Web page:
ASSOCIATE ATTORNEY, CALIFORNIA LAW PARTNERS, APC
The morning of the big swim meet against Pleasanton High School, fourteen-year-old Kelly was nervous. This was her very first year on the team, and Kelly had no experience as a competitive swimmer. She had always loved to swim; she loved to swim in her backyard pool every summer with her friends. She felt at home in the water. But today was different – the bleachers lining the pool were packed with people, all watching and waiting for a great performance from all of the kids. Judges sat waiting to score kids on their performance, and all of Kelly’s friends were there. To top it all off, Kelly had a deep-seated fear of diving into the pool head-first, but she needed to learn to do so to be a truly great competitor. But it wouldn’t be that bad – no one expected Kelly to make a dive off the deck, since she was new and inexperienced. Or, so she thought.
One of Kelly’s high school coaches beckoned “You’re up, Kelly! We need you to dive off of the deck!” Kelly looked at the coach in shock. “But I don’t know how!” Coach protested. “I’ve seen you do a few practice dives, you can do this. I believe in you, Kelly!”
The movie version of this story ends with Kelly overcoming her fears and winning the big meet. The real-life version of this story ends in tragedy with Kelly breaking her neck and becoming paralyzed for the rest of her young life.
In tragic situations like these, civil disputes and litigation are common, and everyone – students, parents, teammates, teachers, and coaches alike – simply wish it would never happen. There must have been something someone could have done, right? Are some accidents simply an inevitable part of life? Are some sports injuries simply a risk we are all willing to take – much less our kids?
In the state of California, the answers to these questions are relatively clear. In traditional sports law, one “assumes the risk” of getting an injury typical of the kind players receive in the sport. For example, players in full-contact sports like football or boxing assume a great deal of risk when it comes to injuries considered as a typical price paid for participating in the sport. Football players know they might get tackled every time they walk onto the field. Boxers know they might get knocked out every time they step into the ring.
However, on the flip side of the same coin are “light” or “no-contact” sports like Golf. Flying golf balls are expected when one is on the course; the traditional yelling of “fore!” supports this notion. Yet, unlike football or boxing, no golfer expects another player to attack her with a punch, a tackle, or an attack with a golf club. Such an attack would be outside the scope of what one expects from the game of golf. Swimmers expect to get overuse injuries from practice, but in Kelly’s case, do swimmers and their parents assume the risk that the swimmer might hit her head on a dive and become paralyzed?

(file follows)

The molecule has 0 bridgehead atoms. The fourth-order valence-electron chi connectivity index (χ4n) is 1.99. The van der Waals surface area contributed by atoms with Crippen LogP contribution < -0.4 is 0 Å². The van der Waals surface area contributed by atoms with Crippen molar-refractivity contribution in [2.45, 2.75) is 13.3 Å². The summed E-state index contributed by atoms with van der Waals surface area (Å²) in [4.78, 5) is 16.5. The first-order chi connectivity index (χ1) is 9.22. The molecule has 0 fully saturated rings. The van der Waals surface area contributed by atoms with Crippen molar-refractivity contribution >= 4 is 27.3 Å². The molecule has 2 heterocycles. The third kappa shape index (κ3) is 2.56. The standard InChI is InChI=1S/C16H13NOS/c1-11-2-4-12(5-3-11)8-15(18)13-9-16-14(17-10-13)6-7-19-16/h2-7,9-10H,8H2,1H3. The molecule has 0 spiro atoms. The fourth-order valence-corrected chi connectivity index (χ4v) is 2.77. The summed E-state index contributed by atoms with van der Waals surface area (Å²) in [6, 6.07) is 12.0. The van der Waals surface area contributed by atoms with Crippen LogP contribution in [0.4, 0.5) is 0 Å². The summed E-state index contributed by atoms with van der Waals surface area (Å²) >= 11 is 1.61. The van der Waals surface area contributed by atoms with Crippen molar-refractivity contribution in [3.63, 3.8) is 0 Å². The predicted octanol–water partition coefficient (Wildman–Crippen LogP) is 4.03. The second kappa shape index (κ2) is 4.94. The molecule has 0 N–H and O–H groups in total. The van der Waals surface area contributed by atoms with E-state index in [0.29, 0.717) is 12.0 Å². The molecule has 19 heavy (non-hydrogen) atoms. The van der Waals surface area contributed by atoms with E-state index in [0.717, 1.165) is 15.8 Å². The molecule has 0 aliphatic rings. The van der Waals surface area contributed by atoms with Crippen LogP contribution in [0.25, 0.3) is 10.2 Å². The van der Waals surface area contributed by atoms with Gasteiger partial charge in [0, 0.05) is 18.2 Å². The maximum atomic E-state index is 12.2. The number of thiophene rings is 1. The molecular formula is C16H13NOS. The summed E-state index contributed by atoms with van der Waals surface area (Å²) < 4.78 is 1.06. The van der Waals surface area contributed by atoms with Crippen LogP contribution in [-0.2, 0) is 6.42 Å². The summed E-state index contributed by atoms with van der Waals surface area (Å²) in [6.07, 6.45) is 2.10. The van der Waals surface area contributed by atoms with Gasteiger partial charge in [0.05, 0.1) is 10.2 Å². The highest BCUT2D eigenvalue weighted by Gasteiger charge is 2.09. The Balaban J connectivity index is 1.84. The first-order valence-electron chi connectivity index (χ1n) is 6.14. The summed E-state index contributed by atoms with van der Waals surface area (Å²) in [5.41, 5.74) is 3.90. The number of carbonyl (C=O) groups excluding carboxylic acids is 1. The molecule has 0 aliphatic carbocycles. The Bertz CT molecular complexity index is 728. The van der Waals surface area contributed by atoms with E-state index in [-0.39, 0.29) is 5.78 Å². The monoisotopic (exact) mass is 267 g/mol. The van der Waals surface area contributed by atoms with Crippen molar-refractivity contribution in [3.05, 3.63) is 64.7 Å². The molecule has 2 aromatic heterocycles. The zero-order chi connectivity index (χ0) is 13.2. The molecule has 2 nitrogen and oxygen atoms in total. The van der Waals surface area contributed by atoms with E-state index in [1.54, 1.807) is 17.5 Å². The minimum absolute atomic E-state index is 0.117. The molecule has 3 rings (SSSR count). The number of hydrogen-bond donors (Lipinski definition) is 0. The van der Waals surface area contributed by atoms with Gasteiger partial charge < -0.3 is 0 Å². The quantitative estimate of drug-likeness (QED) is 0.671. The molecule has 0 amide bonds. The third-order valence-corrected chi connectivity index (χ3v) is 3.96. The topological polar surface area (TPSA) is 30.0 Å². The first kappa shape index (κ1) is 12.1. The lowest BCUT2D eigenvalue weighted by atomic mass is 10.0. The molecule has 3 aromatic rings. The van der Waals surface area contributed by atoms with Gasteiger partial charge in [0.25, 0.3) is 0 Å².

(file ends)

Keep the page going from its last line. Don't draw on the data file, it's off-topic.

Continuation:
Consequently, all of these examples support the general legal standard that kids and parents alike accept certain risks said to be “inherent in the sport” when one participates in the sport. Therefore, Courts have ruled for many years that coaches and schools are only on the hook to protect kids from injuries outside the scope of the sport – a golf coach needs to protect golfers from punching each other, a football coach needs to protect players from smashing each other with blunt objects during half time, etc. Coaches teach kids the rules of the game, how to follow them, and the rest is up to the kids. Safety standards exist to minimize injury risks, but California embraces the idea that overprotecting players by allowing coaches and schools to be liable for all injuries would “chill competition” in the sports and ruin the essence of such competitions. We are, after all, a society that readily embraces the idea of “healthy competition.”
However, in Kelly’s case, the answer is more complex. Sure, hitting your head on the bottom of the pool is something one might expect to do when learning how to do competition dives. But everyone also expects her coaches to teach her how to properly dive into the pool, instead of throwing her into a situation where she is likely to hurt herself. While we embrace the idea of competition, we also embrace the idea of holding accountable the coaches as gatekeepers of safety standards. As you can imagine, the Court in Kelly’s case ruled in favor of Kelly and against her coach on the basis of the coach’s failure and negligence to teach her how to dive properly before rushing her into a dangerous and high-risk maneuver in a shallow pool.
Ultimately, some may disagree with liability as a safeguard against sports injury. Yet, safety standards by their very design need coaches and schools to enforce them to be effective. After all, what good would football helmets be if coaches didn’t require their players to wear them?
Lisa serves as an Associate Attorney at California Law Partners, APC and specializes in sports & entertainment law, health law, and civil litigation. For any questions or comments, please contact us on the web at www.californialawpartners.com or at email@example.com and (619) 320-6065.